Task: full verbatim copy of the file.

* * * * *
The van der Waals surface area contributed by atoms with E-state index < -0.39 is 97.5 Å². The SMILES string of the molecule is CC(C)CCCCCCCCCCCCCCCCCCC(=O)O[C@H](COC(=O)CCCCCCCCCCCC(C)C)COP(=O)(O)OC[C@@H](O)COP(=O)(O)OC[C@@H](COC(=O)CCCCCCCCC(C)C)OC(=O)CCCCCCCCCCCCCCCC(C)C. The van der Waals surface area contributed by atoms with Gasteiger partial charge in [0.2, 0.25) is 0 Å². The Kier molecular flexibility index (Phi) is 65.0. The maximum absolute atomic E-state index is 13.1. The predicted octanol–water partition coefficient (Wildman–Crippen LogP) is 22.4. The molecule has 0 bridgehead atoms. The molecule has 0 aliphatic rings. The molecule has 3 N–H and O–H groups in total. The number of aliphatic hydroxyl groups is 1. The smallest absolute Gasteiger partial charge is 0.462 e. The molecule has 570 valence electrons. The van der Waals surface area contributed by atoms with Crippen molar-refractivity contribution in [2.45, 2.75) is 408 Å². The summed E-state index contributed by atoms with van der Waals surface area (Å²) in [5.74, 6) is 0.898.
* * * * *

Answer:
The van der Waals surface area contributed by atoms with E-state index < -0.39 is 97.5 Å². The SMILES string of the molecule is CC(C)CCCCCCCCCCCCCCCCCCC(=O)O[C@H](COC(=O)CCCCCCCCCCCC(C)C)COP(=O)(O)OC[C@@H](O)COP(=O)(O)OC[C@@H](COC(=O)CCCCCCCCC(C)C)OC(=O)CCCCCCCCCCCCCCCC(C)C. The van der Waals surface area contributed by atoms with Gasteiger partial charge in [0.2, 0.25) is 0 Å². The Kier molecular flexibility index (Phi) is 65.0. The maximum absolute atomic E-state index is 13.1. The predicted octanol–water partition coefficient (Wildman–Crippen LogP) is 22.4. The molecule has 0 bridgehead atoms. The molecule has 0 aliphatic rings. The molecule has 3 N–H and O–H groups in total. The number of aliphatic hydroxyl groups is 1. The smallest absolute Gasteiger partial charge is 0.462 e. The molecule has 570 valence electrons. The van der Waals surface area contributed by atoms with Crippen molar-refractivity contribution in [2.45, 2.75) is 408 Å². The summed E-state index contributed by atoms with van der Waals surface area (Å²) in [5.74, 6) is 0.898.